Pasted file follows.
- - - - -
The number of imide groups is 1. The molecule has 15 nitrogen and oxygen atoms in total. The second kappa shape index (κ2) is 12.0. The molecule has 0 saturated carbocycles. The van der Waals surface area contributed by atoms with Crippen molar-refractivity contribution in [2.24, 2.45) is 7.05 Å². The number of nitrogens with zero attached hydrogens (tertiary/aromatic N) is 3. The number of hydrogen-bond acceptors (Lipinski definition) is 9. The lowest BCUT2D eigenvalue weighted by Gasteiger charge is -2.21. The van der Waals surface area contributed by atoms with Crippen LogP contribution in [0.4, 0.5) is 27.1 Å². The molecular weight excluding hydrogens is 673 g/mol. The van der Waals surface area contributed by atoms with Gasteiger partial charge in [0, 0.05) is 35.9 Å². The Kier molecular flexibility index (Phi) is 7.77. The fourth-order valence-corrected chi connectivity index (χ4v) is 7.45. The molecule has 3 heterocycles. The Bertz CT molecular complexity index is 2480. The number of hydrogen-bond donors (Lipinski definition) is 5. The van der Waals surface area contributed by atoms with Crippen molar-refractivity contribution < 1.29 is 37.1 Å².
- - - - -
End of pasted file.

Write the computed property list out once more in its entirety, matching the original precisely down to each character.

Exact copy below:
The number of imide groups is 1. The molecule has 15 nitrogen and oxygen atoms in total. The second kappa shape index (κ2) is 12.0. The molecule has 0 saturated carbocycles. The van der Waals surface area contributed by atoms with Crippen molar-refractivity contribution in [2.24, 2.45) is 7.05 Å². The number of nitrogens with zero attached hydrogens (tertiary/aromatic N) is 3. The number of hydrogen-bond acceptors (Lipinski definition) is 9. The lowest BCUT2D eigenvalue weighted by Gasteiger charge is -2.21. The van der Waals surface area contributed by atoms with Crippen LogP contribution in [0.4, 0.5) is 27.1 Å². The molecular weight excluding hydrogens is 673 g/mol. The van der Waals surface area contributed by atoms with Gasteiger partial charge in [0, 0.05) is 35.9 Å². The Kier molecular flexibility index (Phi) is 7.77. The fourth-order valence-corrected chi connectivity index (χ4v) is 7.45. The molecule has 3 heterocycles. The Bertz CT molecular complexity index is 2480. The number of hydrogen-bond donors (Lipinski definition) is 5. The van der Waals surface area contributed by atoms with Crippen molar-refractivity contribution < 1.29 is 37.1 Å².